Broadcom takeover deal for VMware faces no rival bids

    UPDATED Broadcom's proposed buyout of VMware looks set to proceed after the "go-shop" period for alternative offers expired without any rival bidders coming forward.

    The move could mean bad news for many customers if Broadcom follows a policy of focusing only on the needs of the largest corporate accounts.

    Broadcom announced its intention to acquire VMware on May 26 in an agreement that valued the cloud and virtualization company at $61 billion. It is subject to the usual regulatory approvals and other closing conditions, including approval by VMware shareholders, but the merger Ts&Cs also included a "go-shop" provision under which VMware could solicit alternative proposals during a 40-day period following the signing.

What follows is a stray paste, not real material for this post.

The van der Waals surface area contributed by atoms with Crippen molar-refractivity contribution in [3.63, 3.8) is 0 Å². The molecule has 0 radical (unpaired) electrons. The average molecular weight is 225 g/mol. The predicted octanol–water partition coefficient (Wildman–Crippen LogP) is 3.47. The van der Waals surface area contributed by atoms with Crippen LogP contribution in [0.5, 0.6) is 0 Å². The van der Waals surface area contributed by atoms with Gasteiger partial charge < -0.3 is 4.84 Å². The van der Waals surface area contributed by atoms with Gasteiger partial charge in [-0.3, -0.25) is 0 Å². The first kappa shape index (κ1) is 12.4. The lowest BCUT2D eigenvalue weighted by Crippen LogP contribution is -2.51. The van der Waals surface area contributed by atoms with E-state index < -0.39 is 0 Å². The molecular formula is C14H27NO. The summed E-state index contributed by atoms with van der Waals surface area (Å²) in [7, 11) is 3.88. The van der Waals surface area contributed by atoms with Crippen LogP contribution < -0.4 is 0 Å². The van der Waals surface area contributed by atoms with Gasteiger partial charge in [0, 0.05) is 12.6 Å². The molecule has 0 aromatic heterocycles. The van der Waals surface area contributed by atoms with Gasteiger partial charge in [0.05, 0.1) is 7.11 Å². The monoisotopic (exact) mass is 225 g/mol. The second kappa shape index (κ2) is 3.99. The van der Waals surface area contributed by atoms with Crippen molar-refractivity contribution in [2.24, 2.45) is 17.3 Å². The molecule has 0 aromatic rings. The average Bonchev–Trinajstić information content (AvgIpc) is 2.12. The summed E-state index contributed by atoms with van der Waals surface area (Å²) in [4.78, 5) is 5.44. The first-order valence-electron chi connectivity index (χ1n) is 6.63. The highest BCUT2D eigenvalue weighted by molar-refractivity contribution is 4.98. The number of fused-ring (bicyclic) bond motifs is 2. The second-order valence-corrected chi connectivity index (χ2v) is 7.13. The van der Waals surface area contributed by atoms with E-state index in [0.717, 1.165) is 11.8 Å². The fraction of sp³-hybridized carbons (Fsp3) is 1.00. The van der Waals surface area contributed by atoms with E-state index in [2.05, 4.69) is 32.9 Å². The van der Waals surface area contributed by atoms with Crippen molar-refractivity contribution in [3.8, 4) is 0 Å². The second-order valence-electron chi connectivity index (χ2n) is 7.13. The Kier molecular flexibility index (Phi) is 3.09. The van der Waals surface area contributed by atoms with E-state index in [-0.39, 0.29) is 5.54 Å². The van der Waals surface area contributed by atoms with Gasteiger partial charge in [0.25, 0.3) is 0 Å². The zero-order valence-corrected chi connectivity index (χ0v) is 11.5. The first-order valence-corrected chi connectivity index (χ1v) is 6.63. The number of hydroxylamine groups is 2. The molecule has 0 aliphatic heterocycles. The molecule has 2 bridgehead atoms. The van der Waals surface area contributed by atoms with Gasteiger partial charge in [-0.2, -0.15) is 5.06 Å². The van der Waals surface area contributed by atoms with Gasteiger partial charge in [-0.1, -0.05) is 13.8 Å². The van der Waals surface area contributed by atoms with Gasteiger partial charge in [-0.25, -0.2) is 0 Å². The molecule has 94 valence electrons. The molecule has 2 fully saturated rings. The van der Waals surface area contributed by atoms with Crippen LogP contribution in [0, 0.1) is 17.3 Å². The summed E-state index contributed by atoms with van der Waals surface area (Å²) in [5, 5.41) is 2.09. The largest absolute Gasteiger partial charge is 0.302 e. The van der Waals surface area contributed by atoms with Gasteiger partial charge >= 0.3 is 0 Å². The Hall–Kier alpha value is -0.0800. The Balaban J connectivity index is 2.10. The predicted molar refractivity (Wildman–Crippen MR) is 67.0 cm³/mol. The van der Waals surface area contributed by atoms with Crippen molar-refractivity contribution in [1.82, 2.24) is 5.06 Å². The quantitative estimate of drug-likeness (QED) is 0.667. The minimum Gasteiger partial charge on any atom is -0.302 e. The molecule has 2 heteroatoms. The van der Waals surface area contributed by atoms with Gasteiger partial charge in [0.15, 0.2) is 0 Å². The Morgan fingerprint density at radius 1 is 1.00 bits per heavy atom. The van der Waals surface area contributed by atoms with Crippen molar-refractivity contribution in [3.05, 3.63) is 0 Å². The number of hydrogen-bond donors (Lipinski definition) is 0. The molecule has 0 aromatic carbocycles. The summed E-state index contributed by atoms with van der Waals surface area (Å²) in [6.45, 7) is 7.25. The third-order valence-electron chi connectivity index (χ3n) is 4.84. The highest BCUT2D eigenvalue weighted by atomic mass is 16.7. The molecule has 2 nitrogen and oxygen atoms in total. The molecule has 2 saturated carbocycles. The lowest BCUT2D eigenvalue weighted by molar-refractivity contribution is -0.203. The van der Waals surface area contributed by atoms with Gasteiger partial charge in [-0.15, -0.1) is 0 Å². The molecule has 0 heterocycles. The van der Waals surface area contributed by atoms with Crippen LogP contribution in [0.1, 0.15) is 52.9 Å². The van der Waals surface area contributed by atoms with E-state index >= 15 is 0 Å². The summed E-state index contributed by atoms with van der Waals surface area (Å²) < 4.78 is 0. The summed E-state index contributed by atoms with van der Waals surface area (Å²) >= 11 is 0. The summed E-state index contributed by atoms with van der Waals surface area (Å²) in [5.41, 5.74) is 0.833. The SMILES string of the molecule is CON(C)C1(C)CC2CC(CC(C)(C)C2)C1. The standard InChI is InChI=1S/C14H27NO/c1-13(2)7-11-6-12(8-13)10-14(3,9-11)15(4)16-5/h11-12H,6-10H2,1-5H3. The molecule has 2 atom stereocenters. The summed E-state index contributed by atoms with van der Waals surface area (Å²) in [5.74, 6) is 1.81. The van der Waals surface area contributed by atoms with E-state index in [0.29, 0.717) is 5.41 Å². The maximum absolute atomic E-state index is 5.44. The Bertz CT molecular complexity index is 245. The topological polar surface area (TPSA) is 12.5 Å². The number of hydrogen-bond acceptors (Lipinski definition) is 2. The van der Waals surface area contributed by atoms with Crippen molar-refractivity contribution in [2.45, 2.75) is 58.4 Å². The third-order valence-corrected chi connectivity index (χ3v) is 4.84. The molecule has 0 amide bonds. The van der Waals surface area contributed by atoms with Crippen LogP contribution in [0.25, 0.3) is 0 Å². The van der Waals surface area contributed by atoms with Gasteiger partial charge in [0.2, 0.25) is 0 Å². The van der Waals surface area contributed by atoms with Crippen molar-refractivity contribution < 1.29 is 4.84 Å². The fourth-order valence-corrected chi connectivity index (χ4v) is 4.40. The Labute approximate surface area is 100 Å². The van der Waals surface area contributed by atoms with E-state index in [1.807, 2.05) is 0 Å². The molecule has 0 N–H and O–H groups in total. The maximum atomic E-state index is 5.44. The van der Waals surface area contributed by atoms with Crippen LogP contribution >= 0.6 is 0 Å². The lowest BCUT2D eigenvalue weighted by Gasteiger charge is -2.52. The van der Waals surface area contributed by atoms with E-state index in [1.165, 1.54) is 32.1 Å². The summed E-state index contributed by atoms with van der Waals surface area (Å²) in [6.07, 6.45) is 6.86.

That 40-day period expired at 23:59 Pacific Time on July 5, but no rival bidder has emerged to offer a superior proposal, according to Bloomberg, which cited loquacious sources said to be familiar with the matter. This clears the way for the Broadcom takeover to proceed, a transaction that is expected to complete in Broadcom's fiscal 2023, which runs from November 2022 until October 2023.


    We do note that the European Union is reportedly investigating the multi-billion-dollar deal, so that may or may not throw a spanner in the works.

    The sale has been met with mixed reactions from VMware customers, some of whom fear Broadcom will cut back on research and development costs and focus on extracting revenue from the largest customer accounts.

    As reported by The Register last month, analyst companies including S&P Global Market Intelligence and Gartner have offered negative evaluations of Broadcom's takeover. Their conclusions were based on surveys of VMware customers who fear the potential impact on software licensing terms and conditions, with 56 percent expressing negative sentiments and over a quarter of them rating their response to the purchase as "extremely negative."